A New Ancient Crystal Skull Discovered!

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PostWed Nov 17, 2010 11:50 pm » by Savwafair2012


The Mitchell-Hedges Crystal Skull is no longer unique! Out of Africa – by way of California – emerges another ancient skull, “Compassion”, with a detachable jaw. Already, this skull is re-carving the crystal skull landscape!


Philip Coppens

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With the 2008 release of “Indiana Jones and the Kingdom of the Crystal Skull”, crystal skulls attained a far higher level of exposure than ever before. Before, crystal skulls had only become somewhat famous in the 1980s, particularly in New Age circles. Today, there are hundreds of crystal skulls, almost all of them of modern fabrication (most made in China) and used in various New Age-type seminars. Only a handful of skulls are suspected of having ancient origins, including the most famous of all crystal skulls: the Mitchell-Hedges crystal skull.

“Indiana Jones and the Kingdom of the Crystal Skull” makes scant references to the Mitchell-Hedges crystal skull. It stands out for it is by far the most complex, and the only skull with a detachable jaw, meaning that whomever made this, was a master artist in carving crystal – able to create a feat that modern carvers have been unable to accomplish. Gerald Leandro De Souza, a master skull carver from Brazil with 25 years of experience behind him, notes that “the process of cutting the jaw from a skull causes the jaw to break and is almost impossible for skull carvers to accomplish.”

Still, sceptics, principally led by Jane Walsh, an anthropologist at the Smithsonian National Museum of Natural History, try to argue that all these skulls are of modern fabrications. So far, none of the claims made by Walsh and co. have been substantiated, let alone supported by factual evidence. Specifically, Walsh tries to point the finger to Germany and the town of Idar-Oberstein, arguing most of these skulls were carved there by the resident artists. However, no records of skull carving have ever been found there; there are no records of any carver doing carving in the middle of the 19th century, when some of these skulls are said to have been made. In short, Walsh’s theories remain totally unsubstantiated – not very scientific!

On the other side of the debate are the likes of Nick Nocerino, one of the first crystal skull researchers, who travelled extensively throughout Central America, in search of them. He noted how on several occasions, Indian tribes offered skulls on sale to him, as with the money, the local shamans could buy precious Western medicine and like, to help their tribe at a time when the Mayan people were subjected to genocide. Nocerino always refused such offers, as he strongly believed the skulls were such an integral part of Mayan society, that these tribes needed their precious talisman. (Though he did everything to help the tribes in other ways.)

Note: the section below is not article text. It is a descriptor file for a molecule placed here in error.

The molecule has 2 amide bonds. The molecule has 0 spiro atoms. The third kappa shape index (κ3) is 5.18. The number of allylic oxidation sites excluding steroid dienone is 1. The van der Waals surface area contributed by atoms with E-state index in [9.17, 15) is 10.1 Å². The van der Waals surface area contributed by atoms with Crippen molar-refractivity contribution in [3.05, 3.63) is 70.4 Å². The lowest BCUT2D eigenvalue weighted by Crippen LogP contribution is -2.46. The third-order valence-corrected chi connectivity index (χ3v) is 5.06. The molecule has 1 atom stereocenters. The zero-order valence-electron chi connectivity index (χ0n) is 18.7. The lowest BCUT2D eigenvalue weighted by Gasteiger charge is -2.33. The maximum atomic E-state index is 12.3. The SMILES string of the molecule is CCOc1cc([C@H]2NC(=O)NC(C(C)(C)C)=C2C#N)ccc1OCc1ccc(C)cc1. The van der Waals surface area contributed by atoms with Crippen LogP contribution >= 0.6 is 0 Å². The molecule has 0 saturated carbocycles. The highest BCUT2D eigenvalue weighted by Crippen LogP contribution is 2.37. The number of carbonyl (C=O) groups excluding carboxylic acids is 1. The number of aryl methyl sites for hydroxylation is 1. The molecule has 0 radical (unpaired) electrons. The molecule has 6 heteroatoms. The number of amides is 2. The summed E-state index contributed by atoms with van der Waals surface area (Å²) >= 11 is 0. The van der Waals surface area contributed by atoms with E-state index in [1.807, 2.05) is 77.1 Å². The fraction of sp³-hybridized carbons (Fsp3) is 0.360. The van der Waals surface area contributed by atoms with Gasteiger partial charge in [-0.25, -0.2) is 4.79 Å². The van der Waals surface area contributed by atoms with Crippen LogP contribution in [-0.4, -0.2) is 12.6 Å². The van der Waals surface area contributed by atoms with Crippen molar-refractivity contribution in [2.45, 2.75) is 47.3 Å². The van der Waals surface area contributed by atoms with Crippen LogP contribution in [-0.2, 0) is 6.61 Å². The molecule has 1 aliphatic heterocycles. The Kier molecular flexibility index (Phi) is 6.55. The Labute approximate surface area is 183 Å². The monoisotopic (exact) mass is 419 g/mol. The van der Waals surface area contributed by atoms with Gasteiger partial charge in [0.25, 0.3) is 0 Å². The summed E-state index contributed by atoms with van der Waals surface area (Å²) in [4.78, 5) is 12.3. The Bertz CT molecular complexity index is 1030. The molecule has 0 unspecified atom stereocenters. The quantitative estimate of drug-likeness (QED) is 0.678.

The Mitchell-Hedges crystal skull too comes with a Central American origin. The family itself stated that Anna Mitchell-Hedges found the skull in the ruins of Lubaantuun on her 17th birthday in 1924. It is a story Anna adhered to until her death, though it was subjected to intense criticism from the sceptics. Indeed, a more likely story about how her father found the skull is told in his novel, “The White Tiger”, published in 1931. In it, he relates a largely autobiographical account of an Englishman who is initiated by a Mayan tribe, to become the principal caretaker of a most important treasure. When the Mayan priest shows him the treasure, the Englishman is led down into a series of tunnels, before the treasure is unveiled to him: “Before him, piled in endless confusion, lay the treasure of the Aztecs. Gold chalices, bowls, jars and other vessels of every size and shape; immense plaques and strange ornaments all glittered dully. Of precious stones there were none, but many rare chalchihuitl (jadeite pendants) [sic]. Masks of obsidian and shells beautifully inlaid were all heaped together with heads carved from solid blocks of crystal. Legend had not exaggerated the treasure of the Aztecs. Almost boundless wealth lay at the disposal of the White Tiger.”
“Heads carved from solid blocks of crystals”: a reference to crystal skulls made by Frederick “Mike” Mitchell-Hedges in 1931, more than a decade before he – according to the likes of Walsh – acquired a skull at auction at Sotheby’s in London in 1943.

Because it is the most complex, the Mitchell-Hedges crystal skull is both the most famous and the most debated. It is unique. But today, the Mitchell-Hedges skull is no longer unique: on August 6, 2009, former Alaskan fisherman Joe Bennett was able to finally buy, from a Californian import shop, a crystal skull… with a detachable jaw, which he soon named “Compassion”. A new era in crystal skull research had therefore dawned, for a number of reasons.